autonomously gain a voice in history. The show opened on May 30, and many students, locals, as well as friends of the artist attended. Upon entering Ganzo, some of Piccini’s works on human rights can be seen, another common theme in his art. It was important for the Gallery Exhibition and Curating class to touch on the artist’s interest in other cultures such as Japan, his emphasis on human rights, and his depiction of stories important to him. During the interview process he demonstrated how passionate he is about championing human rights causes, so it was foreseen this would be a necessary element to feature in the show. After listening to the attendees’ thoughts on the exhibition, it was clear that this diverse representation of his works was appealing, especially to those who did not already know the artist. One student who attended the show said, “I love the representation of women in the show, I appreciated that they were able to incorporate women from different aspects of life in such a cohesive way.” The “Geisha” artworks

by Sara Catherine Rogers Photo by author

featured in the show are part of a very recent series done by Piccini, which is very popular amongst his collectors. To work with Luca Piccini and his art was an amazing first experience for the Gallery Exhibition and Curating class, his art

inspired all the students and it was an honor for them to work with him. The artwork will remain in Ganzo until the closing of the exhibit on July 10.




by Dara Hernandez Photo by author

In commemoration of the 160th anniversary of this famous Biscottificio, a small museum has opened up in the heart of Florence, the “Piccolo Museo-Bottega Antonio Mattei”. The brand-new museum is located on Via Porta Rossa 76/R and is free to enter.

Antonio Mattei is known around the world for his one-of-a-kind recipe for a dry almond biscuit, as well as his distinctive blue packaging. In 1858 he opened up his factory and store, Biscottificio Mattei, the product of which soon became Prato’s most typical and traditional biscuit. Today, the business founded by Mattei is run by the Pandolfini family who inherited the company in 1920 and have made it a priority to preserve the tradition recipe, whilst also introducing new products. One of their recent innovations is the small museum now open to the people of Florence. Upon entering, the museum seems to be a normal biscotti shop with all of its products on display for purchase. However, the staff are welcoming and pleased to show guests the way toward the museum in the back area. The room is noticeably small but filled with tons of history in every corner. It is curated in a way that allows guests to read the story of the biscottificio in the form of creative timelines. The first timeline is located on the left wall and begins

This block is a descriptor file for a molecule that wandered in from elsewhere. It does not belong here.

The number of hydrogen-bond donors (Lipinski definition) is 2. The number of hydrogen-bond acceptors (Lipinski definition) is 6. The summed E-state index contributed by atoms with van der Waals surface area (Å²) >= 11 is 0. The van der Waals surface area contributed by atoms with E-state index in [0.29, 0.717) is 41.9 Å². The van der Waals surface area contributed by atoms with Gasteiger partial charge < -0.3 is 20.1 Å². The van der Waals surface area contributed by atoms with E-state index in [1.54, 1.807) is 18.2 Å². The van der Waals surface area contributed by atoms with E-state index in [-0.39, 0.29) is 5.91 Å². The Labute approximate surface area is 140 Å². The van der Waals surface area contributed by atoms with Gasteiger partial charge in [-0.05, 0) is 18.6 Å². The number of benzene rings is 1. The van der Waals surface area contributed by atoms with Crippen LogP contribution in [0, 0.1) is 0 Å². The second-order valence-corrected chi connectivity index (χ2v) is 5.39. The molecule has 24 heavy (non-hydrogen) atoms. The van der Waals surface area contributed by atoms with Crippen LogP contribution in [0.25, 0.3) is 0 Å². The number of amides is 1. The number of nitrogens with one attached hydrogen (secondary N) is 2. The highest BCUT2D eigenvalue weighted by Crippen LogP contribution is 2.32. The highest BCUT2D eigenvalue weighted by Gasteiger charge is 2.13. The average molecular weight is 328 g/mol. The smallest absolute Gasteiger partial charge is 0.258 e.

by telling Antonio Mattei’s journey. Other areas include the history of the Pandolfini’s, the blue bag, artisan factory and tradition, and innovation of the biscotto.

The room is filled with antique items that have been crucial to the business’ success over the years. In one corner, there is an real kneading machine that was used in the 1900s. Other objects held in the museum are an old rolling pin, a handle for pans and a sieve for the selection of almonds. On the shelves, there is a box that holds three original blue packages. This is one of the most

important aspects of the company as it is a huge element of what sets them apart. The first design shown was created in 1870 using the color blue to pay homage to the unification of Italy and the monarchs. In 1940, the shape of the bag was modified to be slightly longer and the color adjusted to appear brighter. Finally, in 1990 the color becomes slightly darker and the design remains until today with minor changes made in the material. The museum also includes a wall of photographs with a list on the left side to help guests navigate through them and understand what they are looking at. Antonio Mattei had a very important request and it was that his recipe remain intact. Over a century and a half later, customers can continue to enjoy his delightful creation just as he had made it so many years before. The Piccolo MuseoBottega Antonio Mattei is a beautiful reminder of tradition and history. It is a must visit in the city of Florence. Not only are the biscotti absolutely delicious but learning their history makes them all the more tasty. 3